Change blasphemy law to avoid abuse
Jony Eko Yulianto
Teaches social psychology at Ciputra University
The daughter of Indonesia’s first president, Sukmawati Soekarnoputri, issued her tearful apology to Indonesian Muslims over her poem which allegedly insulted Islam. She said “Ibu Indonesia” (Mother Indonesia), which suggested traditional songs and women’s appearances were more beautiful than “your azan” (call to prayer) and “your cadar” (full covering veil) had no intention of insulting Islam. However some Islamic organizations continued the planned rally calling for penalties against her alleged crime.
Similarly in 2016 Rizieq Shihab, the leader of the Islamic Defenders’ Front (FPI), was reported by the Indonesian Catholics Students Association (PMKRI) for allegedly committing religious blasphemy. Rizieq was earlier shown in a video discussing Christmas, which was considered quite offensive to Christians
However, the response of many Muslims was phlegmatic, although the police reported that the FPI leader has violated the Criminal Law as well as the Law on Electronic Information and Transactions. Why couldn’t we see the same level of anger particularly despite the similarly alleged blasphemous speech? Obvious it depends on who made the “blasphemous” statements.
Clearly we are facing the threat of selective anger.
The cause is outgroup critique – and revenge. Last year police, based on Sukmawati’s report also named Rizieq a suspect for insulting Pancasila, a state symbol, and late president Sukarno.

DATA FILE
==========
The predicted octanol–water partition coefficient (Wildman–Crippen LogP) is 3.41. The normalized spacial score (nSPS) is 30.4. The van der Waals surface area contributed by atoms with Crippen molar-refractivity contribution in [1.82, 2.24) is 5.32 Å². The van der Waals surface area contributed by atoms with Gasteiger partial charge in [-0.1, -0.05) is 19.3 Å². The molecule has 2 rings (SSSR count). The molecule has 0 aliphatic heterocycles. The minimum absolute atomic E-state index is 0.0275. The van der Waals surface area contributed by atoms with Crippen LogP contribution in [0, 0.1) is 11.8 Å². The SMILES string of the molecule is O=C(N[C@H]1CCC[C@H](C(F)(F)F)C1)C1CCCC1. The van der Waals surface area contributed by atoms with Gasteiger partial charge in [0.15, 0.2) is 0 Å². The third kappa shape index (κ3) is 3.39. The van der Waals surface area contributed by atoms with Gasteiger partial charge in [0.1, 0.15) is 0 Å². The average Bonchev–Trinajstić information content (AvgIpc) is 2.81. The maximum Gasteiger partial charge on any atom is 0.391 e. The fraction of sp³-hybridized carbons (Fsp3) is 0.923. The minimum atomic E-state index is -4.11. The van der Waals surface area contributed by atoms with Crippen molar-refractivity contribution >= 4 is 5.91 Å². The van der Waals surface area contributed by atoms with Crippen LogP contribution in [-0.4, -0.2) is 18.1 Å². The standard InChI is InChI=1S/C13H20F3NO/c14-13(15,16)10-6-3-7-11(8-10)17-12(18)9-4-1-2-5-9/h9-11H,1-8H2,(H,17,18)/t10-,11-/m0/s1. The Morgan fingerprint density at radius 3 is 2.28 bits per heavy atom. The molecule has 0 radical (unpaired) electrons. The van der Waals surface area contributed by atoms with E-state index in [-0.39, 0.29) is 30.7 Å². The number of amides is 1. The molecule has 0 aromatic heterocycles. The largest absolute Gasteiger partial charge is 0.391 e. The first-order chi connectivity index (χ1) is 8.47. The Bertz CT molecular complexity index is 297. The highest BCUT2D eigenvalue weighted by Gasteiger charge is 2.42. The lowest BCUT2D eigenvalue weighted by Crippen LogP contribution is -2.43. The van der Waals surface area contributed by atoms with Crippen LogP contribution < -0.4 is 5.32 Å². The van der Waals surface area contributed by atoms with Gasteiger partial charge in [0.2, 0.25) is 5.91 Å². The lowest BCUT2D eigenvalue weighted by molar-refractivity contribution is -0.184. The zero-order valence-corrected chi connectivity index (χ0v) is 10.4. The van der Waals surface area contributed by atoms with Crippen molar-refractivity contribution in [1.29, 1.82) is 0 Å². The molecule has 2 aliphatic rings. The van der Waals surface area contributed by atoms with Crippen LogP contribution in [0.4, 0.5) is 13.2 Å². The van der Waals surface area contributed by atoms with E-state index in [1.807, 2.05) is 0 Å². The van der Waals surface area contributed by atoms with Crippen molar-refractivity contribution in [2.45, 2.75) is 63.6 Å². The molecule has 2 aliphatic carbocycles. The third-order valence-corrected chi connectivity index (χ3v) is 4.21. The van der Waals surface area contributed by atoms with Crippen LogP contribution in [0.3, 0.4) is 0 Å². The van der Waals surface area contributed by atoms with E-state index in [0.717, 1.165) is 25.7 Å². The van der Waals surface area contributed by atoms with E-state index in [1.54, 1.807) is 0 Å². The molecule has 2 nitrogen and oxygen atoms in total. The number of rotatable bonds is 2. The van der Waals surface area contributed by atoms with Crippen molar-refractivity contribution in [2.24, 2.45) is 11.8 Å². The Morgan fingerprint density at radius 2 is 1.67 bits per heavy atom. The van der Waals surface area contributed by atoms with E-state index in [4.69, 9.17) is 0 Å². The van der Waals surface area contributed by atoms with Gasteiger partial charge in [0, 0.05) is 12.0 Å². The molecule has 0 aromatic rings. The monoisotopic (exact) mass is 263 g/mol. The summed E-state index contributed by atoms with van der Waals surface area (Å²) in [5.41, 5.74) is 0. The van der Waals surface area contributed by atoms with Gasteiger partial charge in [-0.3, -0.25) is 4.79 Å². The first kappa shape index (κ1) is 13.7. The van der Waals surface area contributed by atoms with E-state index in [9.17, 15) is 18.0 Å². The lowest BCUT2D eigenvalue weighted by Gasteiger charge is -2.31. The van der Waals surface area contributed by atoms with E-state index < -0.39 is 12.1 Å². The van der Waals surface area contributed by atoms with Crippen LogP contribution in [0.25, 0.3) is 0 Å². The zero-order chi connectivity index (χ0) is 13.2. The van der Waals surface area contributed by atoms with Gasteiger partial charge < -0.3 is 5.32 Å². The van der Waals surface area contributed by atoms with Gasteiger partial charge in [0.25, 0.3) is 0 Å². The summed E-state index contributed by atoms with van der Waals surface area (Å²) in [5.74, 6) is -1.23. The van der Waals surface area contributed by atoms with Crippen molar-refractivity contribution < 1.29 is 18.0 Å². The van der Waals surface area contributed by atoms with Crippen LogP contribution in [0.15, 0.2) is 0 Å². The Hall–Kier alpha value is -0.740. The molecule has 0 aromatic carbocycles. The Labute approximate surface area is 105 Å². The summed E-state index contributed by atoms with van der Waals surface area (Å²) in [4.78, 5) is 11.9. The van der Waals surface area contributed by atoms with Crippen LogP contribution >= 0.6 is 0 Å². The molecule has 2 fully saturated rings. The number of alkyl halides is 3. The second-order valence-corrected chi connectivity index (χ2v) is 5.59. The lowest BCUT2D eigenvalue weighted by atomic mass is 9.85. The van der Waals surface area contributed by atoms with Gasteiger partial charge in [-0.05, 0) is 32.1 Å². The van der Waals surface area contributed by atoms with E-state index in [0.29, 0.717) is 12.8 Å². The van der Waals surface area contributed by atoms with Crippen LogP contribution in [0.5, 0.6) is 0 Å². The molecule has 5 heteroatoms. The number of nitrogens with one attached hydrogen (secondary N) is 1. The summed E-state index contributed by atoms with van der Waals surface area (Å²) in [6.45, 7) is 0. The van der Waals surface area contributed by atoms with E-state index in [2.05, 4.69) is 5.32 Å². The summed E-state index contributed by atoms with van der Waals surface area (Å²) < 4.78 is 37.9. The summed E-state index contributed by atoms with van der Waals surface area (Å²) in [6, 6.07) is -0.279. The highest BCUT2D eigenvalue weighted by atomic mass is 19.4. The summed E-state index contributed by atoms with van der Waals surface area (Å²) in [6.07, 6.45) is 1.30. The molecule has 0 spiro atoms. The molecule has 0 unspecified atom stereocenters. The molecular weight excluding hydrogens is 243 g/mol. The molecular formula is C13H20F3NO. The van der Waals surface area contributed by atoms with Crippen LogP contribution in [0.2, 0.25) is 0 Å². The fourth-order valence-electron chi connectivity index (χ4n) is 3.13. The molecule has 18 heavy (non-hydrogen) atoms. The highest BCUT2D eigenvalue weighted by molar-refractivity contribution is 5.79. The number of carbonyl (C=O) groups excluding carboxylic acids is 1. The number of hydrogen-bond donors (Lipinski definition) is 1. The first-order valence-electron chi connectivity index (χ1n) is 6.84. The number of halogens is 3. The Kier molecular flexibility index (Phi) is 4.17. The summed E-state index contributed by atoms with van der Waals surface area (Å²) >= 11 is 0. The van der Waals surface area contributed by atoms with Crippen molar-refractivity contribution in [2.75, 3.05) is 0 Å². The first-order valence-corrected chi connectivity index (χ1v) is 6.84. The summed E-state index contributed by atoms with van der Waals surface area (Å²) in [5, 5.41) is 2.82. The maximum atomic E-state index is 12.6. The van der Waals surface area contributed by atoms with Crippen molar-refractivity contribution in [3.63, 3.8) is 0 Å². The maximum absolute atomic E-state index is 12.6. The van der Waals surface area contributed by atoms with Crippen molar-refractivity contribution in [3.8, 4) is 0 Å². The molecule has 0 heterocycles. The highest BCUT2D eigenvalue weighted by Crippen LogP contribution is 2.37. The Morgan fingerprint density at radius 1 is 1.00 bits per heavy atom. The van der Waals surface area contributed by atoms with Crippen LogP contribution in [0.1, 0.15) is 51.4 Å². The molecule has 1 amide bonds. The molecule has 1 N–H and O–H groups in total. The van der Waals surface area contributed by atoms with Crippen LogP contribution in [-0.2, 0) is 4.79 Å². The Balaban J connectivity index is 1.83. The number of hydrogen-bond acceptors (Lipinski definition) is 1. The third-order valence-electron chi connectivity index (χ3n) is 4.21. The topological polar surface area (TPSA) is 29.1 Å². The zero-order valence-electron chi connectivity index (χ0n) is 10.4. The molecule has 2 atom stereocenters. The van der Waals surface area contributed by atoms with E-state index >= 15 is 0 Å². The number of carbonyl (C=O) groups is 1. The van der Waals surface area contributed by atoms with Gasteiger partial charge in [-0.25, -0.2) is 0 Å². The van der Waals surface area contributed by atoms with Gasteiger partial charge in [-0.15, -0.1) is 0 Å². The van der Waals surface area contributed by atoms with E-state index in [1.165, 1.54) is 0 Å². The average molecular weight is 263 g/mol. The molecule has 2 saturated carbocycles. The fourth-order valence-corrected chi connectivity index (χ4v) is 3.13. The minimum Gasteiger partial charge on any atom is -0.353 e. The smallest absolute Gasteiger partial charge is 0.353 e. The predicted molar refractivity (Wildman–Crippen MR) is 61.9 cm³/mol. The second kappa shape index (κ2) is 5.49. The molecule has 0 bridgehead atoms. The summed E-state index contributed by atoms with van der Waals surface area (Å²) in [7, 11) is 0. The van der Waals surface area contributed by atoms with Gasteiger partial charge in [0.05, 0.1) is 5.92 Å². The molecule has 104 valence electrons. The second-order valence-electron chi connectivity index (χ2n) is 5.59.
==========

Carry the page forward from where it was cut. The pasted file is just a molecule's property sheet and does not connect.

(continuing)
Research on intergroup sensitivity, that is widely studied in social psychology, shows “ingroup critics” are generally received more positively and legitimate rather than “outgroup critics”, even when the criticism is identical. In other words it’s okay if we make that accusation but you cannot – as intergroup critics are perceived to have different motivations than outgroup critics.
Ingroup critics, like how hardliners see Rizieq elaborating on Christian teachings, are attributed with positive motives. Hardliners believe Rizieq genuinely wanted to tell the truth, even it tastes bitter for non Muslims. However outgroup critics, like Sukmawati, are instead attributed with destructive motives. She was percieved to demoralize the group or struggling for supremacy, leading to resistance and rejection. Thus, responses to criticism are said to be driven not by what people say, but why they are perceived to be saying it.
The case of Riziek, and now Sukmawati, are further evidence that the blasphemy law does not protect the primary intent of Pancasila to stabilize a multicultural society. Instead, the law justifies intolerance, allowing the law to be abused for intergroup conflict. Since the feeling of being insulted is subjective it is high time for the government to face these issues more seriously.
We can start evaluating the blasphemy law. We should indeed prevent and address violence based on religious beliefs. But what is important now is a more objective measurable law with more rigorous standards of determining what constitutes a crime. The articles in the Blasphemy Law must provide a balance between religious harmony and human right norms.
Further, we should refrain from wanton criticism As an Arabic proverb says beautifully, “People who live in a glass-house should not throw stones on others”. The case of Riziek and Sukmawati also shows it is okay to be strongly associated with our social identity. But, we still need to be aware of bias as we tend to have selective attention on what we and our group believe in. Being critical and skeptical will prevent logical fallacy among us.
The writer teaches social psychology at Ciputra University in Surabaya, East Java.
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